A Short Description for a Lifetime
It's an assignment Zoe created for me, to help me out of a (THE) funk, and we did it together, like in the old days of youth and endless prose:
It was so much more than a game. It was us against the world; we three nerdettes and our tiny, infinite world versus the burgeoning social constructions of Elementary school. It was our bubble, meant to sustain us for the duration of recess while everyone else played kickball and sorted themselves into the social groups that would last through middle and high school and, unfortunately for some, on into forever.
We enjoyed a brief stint of popularity with the game. It was, after all, extremely inventive and, dare I say, fun. We quickly became overwhelmed, however, and dismayed at the rapid decline in the quality of play and togetherness we originally felt. Thus we further alienated ourselves by "firing" everyone not originally associated with us. Branding ourselves as the aliens we truly began to believe we were. We had so much in common with our two Jupitan and single Martian characters because we were them. We were important in our own worlds, and invisible in everyone else's. We were strange and awkward, unsure of the proper customs and rituals one must go through to gain universal acceptance.
Our threesome became a foursome, and we entreated further into ourselves. We had stories, inside jokes, a language. It might have been fiction but the bonds we forged were real. While we were together, in those first two or three years, we protected each other in our mutual innocence. We casually glanced at the world, considered it an outsider and moved on. The world, in turn, turned without us. Come seventh grade and The Split. One of us moved across the country and two of us by this point were home schooled. All four of us found ourselves in new lives.
Suddenly the game was a memory, fresh in time, but distant in its relevance to our sudden grown up lives. Adjusting without each other was the hardest, but the loss of the game was traumatic. We referenced it with a measure of desperation. It was a comforting link to when we enjoyed being weird.
Flash forward: 2009. We are adults, we four, and we've stayed scattered. We have settled into our weirdness, and college has helped us understand it's okay. We still reference the game, but without the old feelings of desperation, because we survived middle school together. And high school, and college, and all the joys and traumas that come with a friendship that stretches thirteen plus years. It's with comfortable fondness that we reminisce now, and continually add to the tomes of our alien misfit friendship. Because it's so much more than a game. It's a metaphor, an interpretation because we're all artists in a way. It's not our only commonality but it's our strongest one. It's our lives together. And that's no game.----------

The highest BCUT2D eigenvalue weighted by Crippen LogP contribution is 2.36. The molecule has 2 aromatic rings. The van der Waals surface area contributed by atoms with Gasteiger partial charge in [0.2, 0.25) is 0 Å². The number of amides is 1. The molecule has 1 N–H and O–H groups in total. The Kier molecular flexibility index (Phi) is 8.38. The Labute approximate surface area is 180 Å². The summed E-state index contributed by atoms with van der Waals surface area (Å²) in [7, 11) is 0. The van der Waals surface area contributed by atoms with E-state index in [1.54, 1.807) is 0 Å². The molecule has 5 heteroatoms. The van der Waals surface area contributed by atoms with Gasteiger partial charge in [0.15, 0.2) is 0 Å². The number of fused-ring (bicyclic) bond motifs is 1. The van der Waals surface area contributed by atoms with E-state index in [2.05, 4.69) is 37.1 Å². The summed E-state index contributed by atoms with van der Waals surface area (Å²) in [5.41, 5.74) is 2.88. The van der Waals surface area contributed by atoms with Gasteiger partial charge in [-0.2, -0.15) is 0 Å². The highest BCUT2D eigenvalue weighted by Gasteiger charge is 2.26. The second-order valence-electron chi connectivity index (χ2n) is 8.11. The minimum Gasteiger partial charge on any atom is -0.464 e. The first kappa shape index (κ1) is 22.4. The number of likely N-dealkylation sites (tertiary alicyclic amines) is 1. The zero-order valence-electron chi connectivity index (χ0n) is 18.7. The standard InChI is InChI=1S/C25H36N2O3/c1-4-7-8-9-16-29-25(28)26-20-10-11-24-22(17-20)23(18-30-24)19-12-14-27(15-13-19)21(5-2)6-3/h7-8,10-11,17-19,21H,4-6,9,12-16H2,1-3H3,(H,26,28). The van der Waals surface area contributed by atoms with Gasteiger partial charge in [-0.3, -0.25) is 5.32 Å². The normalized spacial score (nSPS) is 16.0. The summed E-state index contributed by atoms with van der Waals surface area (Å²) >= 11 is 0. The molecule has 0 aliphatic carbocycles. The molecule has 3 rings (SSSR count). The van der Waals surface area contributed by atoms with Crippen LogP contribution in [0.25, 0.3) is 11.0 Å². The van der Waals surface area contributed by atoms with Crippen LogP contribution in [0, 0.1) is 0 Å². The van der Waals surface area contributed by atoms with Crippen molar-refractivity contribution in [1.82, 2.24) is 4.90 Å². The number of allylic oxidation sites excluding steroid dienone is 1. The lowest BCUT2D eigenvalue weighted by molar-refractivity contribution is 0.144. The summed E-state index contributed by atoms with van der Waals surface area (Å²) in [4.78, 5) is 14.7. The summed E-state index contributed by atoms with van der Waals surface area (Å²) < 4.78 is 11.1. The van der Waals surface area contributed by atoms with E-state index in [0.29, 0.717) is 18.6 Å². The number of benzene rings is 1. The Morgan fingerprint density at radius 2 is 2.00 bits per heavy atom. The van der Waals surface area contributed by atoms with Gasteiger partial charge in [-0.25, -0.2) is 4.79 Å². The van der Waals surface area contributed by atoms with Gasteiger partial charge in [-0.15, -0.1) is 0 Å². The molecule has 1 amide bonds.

I'm not sure what a child psychologist would have labeled it.
"Harmless," yes. "Healthy play-acting," probably.
The trouble would likely come when he or she tried to pinpoint the source. Were our cloistered 4th grade activities born out of a sense of elitism tied to our excellent grades? Or was the game some sort of compensation for a lack of popularity?
Such musings we'd have laughed off, being too busy trying to infiltrate a planet.
The story was this: 3 alien researchers (2 Jupitans and a Martian) went undercover on planet earth as elementary schoolers. A fourth player, who was half-Earthling, would join later.
It started as a 4th grade Lit class cartoon assignment that was fleshed out years later in an 8th grade short story. In-between it grew a look, a location, and even a language.
Like the foreignest of foreign students, we spouted signs of the game, referring to our winter jackets as breathing apparatuses (since aliens can't process earth air with their lungs alone) and signing everything in our alien signatures. A portion of the playground was known as the "spaceship" and we spent our time there keeping it clean and inventing things.
The school game itself lasted only the two years we were all together, but the lore lived on. More drawings were made. Birth certifcates and adoption papers drafted. Alien clothing styles were illustrated. Most of these records live on, though they are sandwiched now between full college binders on bookshelves.
It is not something any of us, I imagine, think of often. As the designated scribe, I can still write (and often do, when I don't want my notes read ove rmy shoulder) our symbol language, costructed from the symbols on a standard keyboard. The others recall only a handful of symbols, but even a Zipton would know that English read backward is another of our earmarks.
We'd probably still answer to our backward names.
And when we one day have daughters of our own, maybe we will tell them of our fanciful game.
Though I suspect they'll be too busy enfleshing worlds of their own.----------
FIN. 2:54 a.m., Monday, Feb. 02, 2009